Still Anxious about Seeing the Dentist Amid Coronavirus?  Here are the Signs You Should Visit Sooner Rather than Later

We completely relate to those people who aren’t quite comfortable with the grocery store or large gatherings or healthcare facilities.  For many, it may be okay to continue putting off dental treatment for a little longer.  For some, though, dental concerns could be posing an imminent threat, and waiting is inadvisable.

If you or a loved one exhibit any of the following signs or symptoms, you should schedule an evaluation with Dr. Jill and Dr. Cara as soon as possible.  Most dental problems are progressive in nature, meaning that they get worse and worse as time goes on.  Only intervening with dental treatment stops that progression.  The sooner you intervene, the less extensive and less expensive the treatment is.

Visible Cavities

Cavity stagesWith consistent visits to the dentist, we are able to “catch” cavities in their earliest stages.  A cavity that is large enough to be visible to the naked eye is already very large according to dental standards.  (This does not include small dark stains in the grooves of the teeth.  These can be visible and harmless.)  If you see an actual hole or crater in a tooth, regardless of what color it is, you should call us right away.  The sooner we treat the decay, the more likely we are able to repair the tooth with a straightforward dental filling.  The larger the cavity, the more likely it is to require extensive treatment like crowns and root canals.

Bleeding Gums

Bleeding gums that do not improve with great oral hygiene at home could indicate a persistent gingivitis.  Bleeding gums are a sign of underlying inflammation, and unless you remove the cause of this inflammation, the problem will persist.  Many times, the cause of the inflammation is a buildup of soft dental plaque.  This, you can remove with the correct brushing and flossing routine at home, which can clear up the gingivitis.

However, sometimes the inflammation is caused by either a foreign object or hard tartar buildup that cannot be removed with brushing and flossing.  In this scenario, you need to see your dentist and dental hygienist to remove the cause of the bleeding.  Leaving this untreated could lead to periodontal disease and loss of bone in this area.

Consistent Pain on Chewing on a Specific Tooth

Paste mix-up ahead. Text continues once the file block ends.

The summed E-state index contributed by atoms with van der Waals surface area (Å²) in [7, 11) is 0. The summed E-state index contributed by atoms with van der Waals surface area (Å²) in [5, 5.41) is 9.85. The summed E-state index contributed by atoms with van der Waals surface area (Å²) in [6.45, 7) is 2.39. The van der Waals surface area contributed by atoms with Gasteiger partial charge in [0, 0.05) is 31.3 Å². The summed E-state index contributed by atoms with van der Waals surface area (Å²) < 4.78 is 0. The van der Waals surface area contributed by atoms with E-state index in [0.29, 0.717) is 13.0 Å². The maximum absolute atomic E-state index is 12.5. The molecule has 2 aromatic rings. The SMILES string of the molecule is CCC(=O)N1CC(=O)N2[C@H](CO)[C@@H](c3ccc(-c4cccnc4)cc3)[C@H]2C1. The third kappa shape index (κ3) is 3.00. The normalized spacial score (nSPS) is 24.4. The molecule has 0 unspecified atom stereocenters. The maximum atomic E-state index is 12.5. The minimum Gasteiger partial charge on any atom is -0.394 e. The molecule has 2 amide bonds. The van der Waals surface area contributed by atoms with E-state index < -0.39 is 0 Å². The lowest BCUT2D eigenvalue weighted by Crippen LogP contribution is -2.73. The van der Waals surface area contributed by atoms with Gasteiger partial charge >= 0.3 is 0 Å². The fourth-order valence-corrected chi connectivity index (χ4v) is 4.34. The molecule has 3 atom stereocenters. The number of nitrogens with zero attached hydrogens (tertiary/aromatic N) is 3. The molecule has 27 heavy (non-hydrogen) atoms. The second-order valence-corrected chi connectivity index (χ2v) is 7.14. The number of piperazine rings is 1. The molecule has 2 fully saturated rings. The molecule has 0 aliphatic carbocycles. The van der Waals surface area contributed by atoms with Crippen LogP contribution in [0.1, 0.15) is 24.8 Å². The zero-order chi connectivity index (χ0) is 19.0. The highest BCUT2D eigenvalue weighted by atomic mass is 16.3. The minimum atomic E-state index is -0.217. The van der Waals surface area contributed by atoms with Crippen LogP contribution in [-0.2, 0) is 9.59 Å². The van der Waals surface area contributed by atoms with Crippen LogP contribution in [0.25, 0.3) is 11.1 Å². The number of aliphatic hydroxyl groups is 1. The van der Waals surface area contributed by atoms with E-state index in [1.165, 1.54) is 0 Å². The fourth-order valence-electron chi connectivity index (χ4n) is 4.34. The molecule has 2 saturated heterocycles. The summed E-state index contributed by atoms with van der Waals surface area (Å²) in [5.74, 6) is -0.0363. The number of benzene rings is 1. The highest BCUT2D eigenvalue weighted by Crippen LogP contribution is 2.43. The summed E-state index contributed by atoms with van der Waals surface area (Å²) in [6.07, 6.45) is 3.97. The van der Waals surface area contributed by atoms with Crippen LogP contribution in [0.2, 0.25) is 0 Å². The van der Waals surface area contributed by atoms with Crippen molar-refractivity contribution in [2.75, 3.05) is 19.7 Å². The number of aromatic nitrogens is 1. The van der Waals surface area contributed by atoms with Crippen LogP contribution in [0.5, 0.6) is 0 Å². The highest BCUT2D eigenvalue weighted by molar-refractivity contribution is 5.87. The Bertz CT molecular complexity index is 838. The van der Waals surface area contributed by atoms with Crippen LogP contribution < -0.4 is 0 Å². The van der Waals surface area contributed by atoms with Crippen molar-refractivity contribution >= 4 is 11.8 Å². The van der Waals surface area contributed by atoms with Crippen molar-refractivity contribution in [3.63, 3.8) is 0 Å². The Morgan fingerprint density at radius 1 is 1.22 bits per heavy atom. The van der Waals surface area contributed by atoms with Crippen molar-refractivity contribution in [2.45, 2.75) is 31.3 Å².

Cracked teeth are becoming more and more prevalent, and one of the symptoms of a cracked tooth is consistent pain on chewing.  If you notice that you can isolate a twinge of pain to a single tooth when chewing, you need to let us test the tooth for a fracture.  Cracked teeth also worsen over time, with the risk of the crack spreading into the internal chambers of the tooth and affecting the nerve.  The sooner you detect and treat a cracked tooth, the more conservative and successful the treatment will be.

Headaches, Facial Pain, and Muscle Tension

Headache (2)It’s no surprise that many people are under much higher levels of stress during our days of economic uncertainty, quarantine, homeschooling, etc . . . One of the most common symptoms that arises from heavy nighttime clenching and/or grinding is tension and pain in the muscles that close the jaws.  This can cause pain in the cheeks, temples and forehead.  Some people experience headaches from the neck up.

If you are noticing an increase in muscle tension, a feeling of “tightness” when you wake up in the mornings, it’s likely that you are clenching your teeth at night.  We can easily help you alleviate that stress and strain on your muscles with a custom-fitted nightguard to separate the teeth and relax the muscles.

A Mouth Sore or Lump that Persists Longer than Two Weeks

Aphthous Ulcer shutterstock low-resThe soft tissues inside the mouth are in a constant state of change, so changes in color and texture are not always something to be concerned with.  People develop canker sores and fever blisters or small swellings around salivary ducts.  These are all relatively common and NOT oral cancer.

However, because these tissues do change so frequently, most unusual spots in the mouth will resolve themselves (go away on their own) within about two weeks.  Anything that looks or feels unusual that does not go away on its own should have a professional in-person evaluation.  Dr. Jill and Dr. Cara perform thorough oral cancer screenings at every evaluation appointment.  However, if you haven’t seen them in a while, you may be the one to catch something suspicious.  Make a note of the date that you first spotted it, and monitor it closely for two weeks.

If the unusual spot has not improved in two weeks, call to schedule an evaluation.

More Questions about Whether You Should Schedule an Appointment?

We are available to answer any questions you have over the phone and can explain our safety procedures in detail.  Read our prior article here to see how we are protecting both our patients and our team members.  Call 972-347-1145 to schedule a visit with Dr. Jill and Dr. Cara.

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